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Showing posts from October, 2012

"Rot & Ruin" by Jonathan Maberry

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It's fourteen years after the zombie outbreak that ended the world as it was known and most humans who survived live behind fences in small settlements.  Outside the fences lies the great Rot and Ruin, a place where zombies roam free and there are no rules.
Fifteen-year-old Benny Imura lives in the Mountainside settlement with his brother Tom, a zombie hunter.  Benny holds a grudge against Tom that goes back to the First Night when they lost their parents.  Now he is at the age where he has to find a job or else he risks losing a portion of his rations and after trying various jobs around the settlement, he reluctantly decides to join Tom in the family business.
But life in the Rot and Ruin is not what Benny thought it was at all.  Tom reveals a world where zombies are not monsters but people.  He also reveals a world where the heroes of the settlement, the zombie hunters, are immoral thugs who kidnap children and hunt zombies for sport.  When Benny and Tom set out to save their fri…

Giller Winner!!!

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Last night the Scotiabank Giller Prize winner was announced in a wonderful fashion.  Aired on CBC, the award show featured the best names in Canadian literature and entertainment and was hosted by the fantastic Jian Ghomeshi.

So obviously, everyone wants to know who the winner was and that honour went to....


Will Ferguson for his novel "419"
Obviously this wasn't my choice for the winner and I must admit I was a little surprised when it was announced.  I really enjoyed the book, but there were just others I enjoyed more.  But that's the beauty of a literary prize - the books are diverse and we each have our personal tastes but what the books all have in common is great writing.  
This win speaks to the strength of Canadian literature.  It shows that CanLit is global, that our authors are diverse and that we have a rich literary landscape.  Ferguson is a humour and travel writer and this is his first novel that is serious and dark.  He is a very skilled writer and wh…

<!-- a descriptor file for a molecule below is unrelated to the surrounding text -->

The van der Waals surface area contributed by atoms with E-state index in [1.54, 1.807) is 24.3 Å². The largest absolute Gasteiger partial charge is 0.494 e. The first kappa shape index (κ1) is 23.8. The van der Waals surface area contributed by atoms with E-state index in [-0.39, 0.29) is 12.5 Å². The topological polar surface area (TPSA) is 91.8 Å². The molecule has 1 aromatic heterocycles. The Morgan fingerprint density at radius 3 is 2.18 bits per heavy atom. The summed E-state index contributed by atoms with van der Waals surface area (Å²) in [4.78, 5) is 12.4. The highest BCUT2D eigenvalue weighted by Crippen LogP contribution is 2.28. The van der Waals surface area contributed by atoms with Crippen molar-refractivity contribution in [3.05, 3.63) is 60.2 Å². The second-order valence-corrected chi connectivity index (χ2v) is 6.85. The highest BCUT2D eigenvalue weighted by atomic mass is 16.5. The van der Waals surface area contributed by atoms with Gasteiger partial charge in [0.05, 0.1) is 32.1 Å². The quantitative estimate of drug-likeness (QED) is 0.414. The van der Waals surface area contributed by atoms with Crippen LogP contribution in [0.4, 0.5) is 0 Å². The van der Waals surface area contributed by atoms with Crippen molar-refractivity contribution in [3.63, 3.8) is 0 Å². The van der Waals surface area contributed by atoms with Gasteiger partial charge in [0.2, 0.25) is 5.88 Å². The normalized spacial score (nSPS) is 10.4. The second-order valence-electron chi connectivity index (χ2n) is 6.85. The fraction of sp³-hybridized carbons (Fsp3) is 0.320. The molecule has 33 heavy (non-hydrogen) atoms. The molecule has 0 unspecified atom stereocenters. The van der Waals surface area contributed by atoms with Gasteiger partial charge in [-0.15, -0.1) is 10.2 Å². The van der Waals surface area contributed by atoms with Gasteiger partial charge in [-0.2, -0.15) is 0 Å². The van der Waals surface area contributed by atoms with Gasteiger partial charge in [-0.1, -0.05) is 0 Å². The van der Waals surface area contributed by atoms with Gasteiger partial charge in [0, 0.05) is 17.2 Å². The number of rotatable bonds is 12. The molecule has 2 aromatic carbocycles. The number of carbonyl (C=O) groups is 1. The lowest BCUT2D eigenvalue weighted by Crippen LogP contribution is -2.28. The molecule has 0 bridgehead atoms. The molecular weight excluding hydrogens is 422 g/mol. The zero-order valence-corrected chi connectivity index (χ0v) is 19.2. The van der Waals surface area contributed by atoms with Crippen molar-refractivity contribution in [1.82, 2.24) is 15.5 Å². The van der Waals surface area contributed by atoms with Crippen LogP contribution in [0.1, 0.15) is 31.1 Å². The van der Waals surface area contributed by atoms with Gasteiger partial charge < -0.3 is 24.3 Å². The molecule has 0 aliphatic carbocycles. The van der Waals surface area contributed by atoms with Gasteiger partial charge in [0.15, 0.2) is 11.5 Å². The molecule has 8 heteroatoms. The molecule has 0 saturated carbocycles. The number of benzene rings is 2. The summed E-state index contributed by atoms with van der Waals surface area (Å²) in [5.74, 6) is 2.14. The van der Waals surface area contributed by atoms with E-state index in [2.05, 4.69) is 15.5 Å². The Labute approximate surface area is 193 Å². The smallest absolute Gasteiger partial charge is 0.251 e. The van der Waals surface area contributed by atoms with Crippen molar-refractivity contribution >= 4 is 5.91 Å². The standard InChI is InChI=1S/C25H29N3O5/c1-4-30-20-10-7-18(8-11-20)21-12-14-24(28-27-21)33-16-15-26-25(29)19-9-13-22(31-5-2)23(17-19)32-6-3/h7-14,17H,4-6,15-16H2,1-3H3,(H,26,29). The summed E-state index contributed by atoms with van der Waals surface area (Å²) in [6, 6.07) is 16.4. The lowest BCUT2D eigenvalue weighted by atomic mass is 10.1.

Giller Prediction

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Tonight the winner of the Scotiabank Giller Prize will be announced.  It's Canada's biggest literary prize and it kicks off the big three of the literary season here.  This year I have been able to read all five of the books on the shortlist and thus I can make a true prediction of who I think will win!

That being said, I have no clue!  There is no one runaway book for me that I can point to and say "that's the book that will win hands down."  I think a lot of readers are also probably thinking the same thing.  It's too hard for me to say which one will be picked by the jurors.  That being said, if I were picking the winner, I would pick
The Imposter Bride by Nancy Richler
I haven't posted a review for this book as I just finished reading it today (just in time!)  But here is the description from the book jacket:
A young, enigmatic woman - Lily Azerov - arrives in post-war Montreal expecting to meet her betrothed, Sol Kramer.  When Sol sees Lily at the tra…

It's Monday! What Are you Reading?

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It's time for It's Monday! What Are You Reading? - Hurricane Sandy edition.  While we definitely won't be getting the brunt of the storm here in Toronto as the US East Coast will be, we're expecting to be hit by the outer reaches of Sandy.  The call here is for up to 100mm of rain and 100km/hr wind gusts overnight tonight.  So we've got our water, food, flashlights and batteries and most importantly I've got my books.